“That was just their way of squeezing the orange for a little more juice,” says Mr. Beck, who teaches animation history at the California Institute for the Arts in Valencia. “When John Lasseter took over Disney Animation, he was quite adamant about ‘no more of that.’ It was one of the first things they stopped doing. Is that better than these live-action remakes? You know, in a way this is the same thing. It’s just done on a much bigger budget and a greater scale.”

Do-over for outdated elements

Mr. Beck sees the potential for both risks and rewards in live-action remakes. You get only one shot doing a live-action remake, he says. If a remake underperforms at the box office, as “Dumbo” has, it risks undermining the value of that property. Then again, he says that live-action remakes could offer an opportunity to improve upon lesser-known box-office failures. For instance, fresh versions of “The Black Cauldron” and “The Sword in the Stone” might be a good fit for today’s fantasy-movie craze. (The latter is reportedly in the works for the Disney+ streaming service with a script by “Game of Thrones” writer Bryan Cogman.)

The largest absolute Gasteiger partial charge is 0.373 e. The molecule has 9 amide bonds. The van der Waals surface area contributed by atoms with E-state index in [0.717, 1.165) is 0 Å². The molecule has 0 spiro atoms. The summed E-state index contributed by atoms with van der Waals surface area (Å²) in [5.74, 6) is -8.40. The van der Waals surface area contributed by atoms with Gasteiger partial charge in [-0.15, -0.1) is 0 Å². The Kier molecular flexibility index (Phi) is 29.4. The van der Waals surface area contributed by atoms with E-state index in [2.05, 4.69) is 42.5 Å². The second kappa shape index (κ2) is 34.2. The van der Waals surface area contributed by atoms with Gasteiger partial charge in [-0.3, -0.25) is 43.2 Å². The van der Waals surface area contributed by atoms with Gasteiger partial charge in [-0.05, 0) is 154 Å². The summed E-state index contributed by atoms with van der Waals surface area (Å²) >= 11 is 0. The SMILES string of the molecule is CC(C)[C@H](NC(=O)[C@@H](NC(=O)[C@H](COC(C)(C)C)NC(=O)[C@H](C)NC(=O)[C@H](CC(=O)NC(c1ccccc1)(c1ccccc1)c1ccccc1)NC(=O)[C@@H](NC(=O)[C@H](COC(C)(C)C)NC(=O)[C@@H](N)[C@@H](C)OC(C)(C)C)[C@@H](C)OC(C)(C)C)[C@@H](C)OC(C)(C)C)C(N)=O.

The remakes also offer Disney an opportunity for a do-over of outdated or offensive elements from the originals. The princess in “Aladdin” no longer resembles a belly dancer with midriff-baring outfits. “Lady and the Tramp,” which will debut on Disney+, ditched “The Siamese Cat Song” with its Asian stereotypes. “Dumbo” omits the bird with stereotypical African American features who was named Jim Crow. Plus, the baby elephant doesn’t get drunk on champagne as in the earlier iteration.

For now, the Walt Disney Company is focusing on upgrading its best-known properties. Disney may be able to bank on being too big to fail because its generation-spanning characters and library of movies are so deeply embedded in global culture. But analysts say it would be prudent to continue to develop new tales in the hope of discovering the next “Frozen.”

“I do still think that there is room for original stories to be told and new properties to be developed,” says Mr. Bossert, whose visual effects work encompassed films such as “Aladdin,” “The Lion King,” and “Fantasia 2000.” “The success of Disney is all about the fact that they tell great stories with endearing characters. There’s a level of quality that goes into that. And you look at the films over the years, and they’re films that will stand the test of time.”